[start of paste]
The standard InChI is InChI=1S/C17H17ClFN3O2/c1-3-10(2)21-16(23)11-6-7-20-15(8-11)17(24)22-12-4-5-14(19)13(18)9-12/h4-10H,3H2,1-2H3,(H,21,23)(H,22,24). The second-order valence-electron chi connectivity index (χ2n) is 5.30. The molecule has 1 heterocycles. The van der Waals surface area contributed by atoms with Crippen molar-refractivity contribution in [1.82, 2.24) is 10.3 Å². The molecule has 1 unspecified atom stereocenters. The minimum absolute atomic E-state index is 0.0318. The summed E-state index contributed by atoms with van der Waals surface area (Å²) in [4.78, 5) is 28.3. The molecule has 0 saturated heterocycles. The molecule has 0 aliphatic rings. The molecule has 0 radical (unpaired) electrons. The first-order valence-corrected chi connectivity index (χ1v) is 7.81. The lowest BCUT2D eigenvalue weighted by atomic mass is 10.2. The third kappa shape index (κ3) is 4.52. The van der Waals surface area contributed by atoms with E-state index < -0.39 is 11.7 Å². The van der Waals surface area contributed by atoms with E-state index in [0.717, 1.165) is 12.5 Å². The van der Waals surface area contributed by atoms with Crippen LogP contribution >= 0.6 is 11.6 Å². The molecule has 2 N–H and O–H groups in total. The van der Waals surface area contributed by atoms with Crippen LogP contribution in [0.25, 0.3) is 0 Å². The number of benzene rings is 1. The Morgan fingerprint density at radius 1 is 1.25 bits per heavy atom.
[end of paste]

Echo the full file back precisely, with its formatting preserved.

The standard InChI is InChI=1S/C17H17ClFN3O2/c1-3-10(2)21-16(23)11-6-7-20-15(8-11)17(24)22-12-4-5-14(19)13(18)9-12/h4-10H,3H2,1-2H3,(H,21,23)(H,22,24). The second-order valence-electron chi connectivity index (χ2n) is 5.30. The molecule has 1 heterocycles. The van der Waals surface area contributed by atoms with Crippen molar-refractivity contribution in [1.82, 2.24) is 10.3 Å². The molecule has 1 unspecified atom stereocenters. The minimum absolute atomic E-state index is 0.0318. The summed E-state index contributed by atoms with van der Waals surface area (Å²) in [4.78, 5) is 28.3. The molecule has 0 saturated heterocycles. The molecule has 0 aliphatic rings. The molecule has 0 radical (unpaired) electrons. The first-order valence-corrected chi connectivity index (χ1v) is 7.81. The lowest BCUT2D eigenvalue weighted by atomic mass is 10.2. The third kappa shape index (κ3) is 4.52. The van der Waals surface area contributed by atoms with E-state index < -0.39 is 11.7 Å². The van der Waals surface area contributed by atoms with E-state index in [0.717, 1.165) is 12.5 Å². The van der Waals surface area contributed by atoms with Crippen LogP contribution >= 0.6 is 11.6 Å². The molecule has 2 N–H and O–H groups in total. The van der Waals surface area contributed by atoms with Crippen LogP contribution in [0.25, 0.3) is 0 Å². The number of benzene rings is 1. The Morgan fingerprint density at radius 1 is 1.25 bits per heavy atom.